Rare earth prices to fade as mines up output, China loses dispute

* China loses WTO case over export controls

* Molycorp, Lynas to ramp up output from new mines

* Price spike in 2010 spurred consumers to find substitutes

LONDON, March 26 (Reuters) - Rare earth elements will drop further in value this year as new mines boost output and after China lost a trade dispute over its export controls, while demand in high-tech products disappoints.

Prices of the 17 elements used in technologies such as smartphones and electric cars have mostly been stuck in tight ranges after skyrocketing and then tumbling in 2010-2011.

A few rare earths attempted a rally late last year, but remain well below the spike three years ago after China clamped down on exports.

The world’s second-biggest economy, which not only produces 90 percent of global rare earths but is the largest consumer, lost a dispute at the World Trade Organization on Wednesday.

A consultant said a price war could break out after the United States, European Union and Japan won their case over export restrictions they said gave Chinese companies an unfair competitive edge in key high-tech sectors.

“If the recent WTO ruling leads to a softening of China’s rare earth industry policy measures, the nation’s only tangible defence becomes competing head-to-head on price with emerging global producers,” said Ryan Castilloux, founding director at Adamas Intelligence in Sudbury, Ontario.

Investors are already worried about excess supply as U.S. mining group Molycorp Inc and Australia’s Lynas Corp boost output at their new mines.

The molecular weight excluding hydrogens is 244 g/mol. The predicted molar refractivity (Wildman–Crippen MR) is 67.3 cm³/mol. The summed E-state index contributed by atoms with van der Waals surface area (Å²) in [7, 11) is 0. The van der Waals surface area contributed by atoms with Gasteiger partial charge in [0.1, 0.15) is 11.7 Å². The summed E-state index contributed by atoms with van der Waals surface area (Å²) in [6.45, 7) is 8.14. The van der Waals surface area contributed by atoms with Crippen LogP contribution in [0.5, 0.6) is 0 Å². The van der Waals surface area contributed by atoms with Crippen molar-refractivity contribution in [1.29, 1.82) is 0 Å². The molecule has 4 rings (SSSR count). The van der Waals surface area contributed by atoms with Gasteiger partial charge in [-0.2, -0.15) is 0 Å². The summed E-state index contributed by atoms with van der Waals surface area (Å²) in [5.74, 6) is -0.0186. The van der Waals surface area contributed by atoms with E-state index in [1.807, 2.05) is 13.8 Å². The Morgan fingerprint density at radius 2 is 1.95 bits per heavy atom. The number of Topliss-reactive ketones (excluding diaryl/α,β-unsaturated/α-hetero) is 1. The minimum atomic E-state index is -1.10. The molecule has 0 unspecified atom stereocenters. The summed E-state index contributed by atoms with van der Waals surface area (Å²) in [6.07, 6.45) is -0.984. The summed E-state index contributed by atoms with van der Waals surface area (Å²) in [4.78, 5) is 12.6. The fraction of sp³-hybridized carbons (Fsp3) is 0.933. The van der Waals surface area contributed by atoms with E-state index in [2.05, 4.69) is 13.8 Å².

“We still remain concerned about the likely downward pressure on rare earth pricing if Molycorp achieves its production guidance by the fourth quarter of this year,” analyst Michael Gambardella at JPMorgan said.

“We continue to believe that all rare earth prices will move meaningfully lower as Molycorp and Lynas ramp to just their full Phase 1 capacities,” he said in a note.

Molycorp aims to boost output to 20,000 tonnes a year, after producing about 1,000 tonnes of rare earth oxides in the fourth quarter.

“If we start seeing new mines being constructed outside of China and demand does not grow to absorb this new production, then China may see its REE (rare earth element) industry, at least the upstream end of it, under threat, leading it to undercut competitors on price,” Castilloux said.

China has been struggling to control illegal mining and smuggling in its rare earth industry despite a two-year campaign to consolidate output in the hands of big state-owned miners.


Praseodymium AM-CNF-PROXD - used in aircraft engines as well as magnets for electric vehicles and wind turbines - rocketed more than 12-fold from $19.75 a kg in January 2010 to a peak of $250 in August 2011.

It slid to $74.50 early last year after speculators liquidated positions and has bounced back to $122.50 as consumers ran out of stocks, but Gambardella expects it to head back down to $55 by next year.

The additional mine output is expected to pressure “light” rare earths such as praseodymium, more than their “heavy” cousins, which are more scarce.

Other rare earth projects in the pipeline, however, may not be viable at current low prices, said analyst Luisa Moreno at Euro Pacific Canada. “It is going to be difficult for companies to all start production within the next six years,” she said.

“It is very difficult for mining companies to get funds and for rare earths companies particularly after the fall in rare earths prices.”


The sizzling rally three years ago left damage in the market as many consumers took fright at the soaring prices and found substitutes.

Some bullish investors had hoped for a surge in demand for rare earths used to make powerful magnets for electric cars, but

Castilloux said some vehicle makers were shunning rare earths to cut costs and avoid supply risk.

Luxury vehicle maker BMW’s Mini E electric car and electric car manufacturer Tesla Motor’s Roadster are powered by induction motors that do not use magnets made with rare earths, he said.

“Demand is quite modest actually, not bad, but quite modest,” said Charles Swindon, managing director of RJH Trading in London. “The market is still somewhat precariously balanced between supply, demand and sentiment.” (Additional reporting by Harpreet Bhal; Editing by Veronica Brown and Dale Hudson)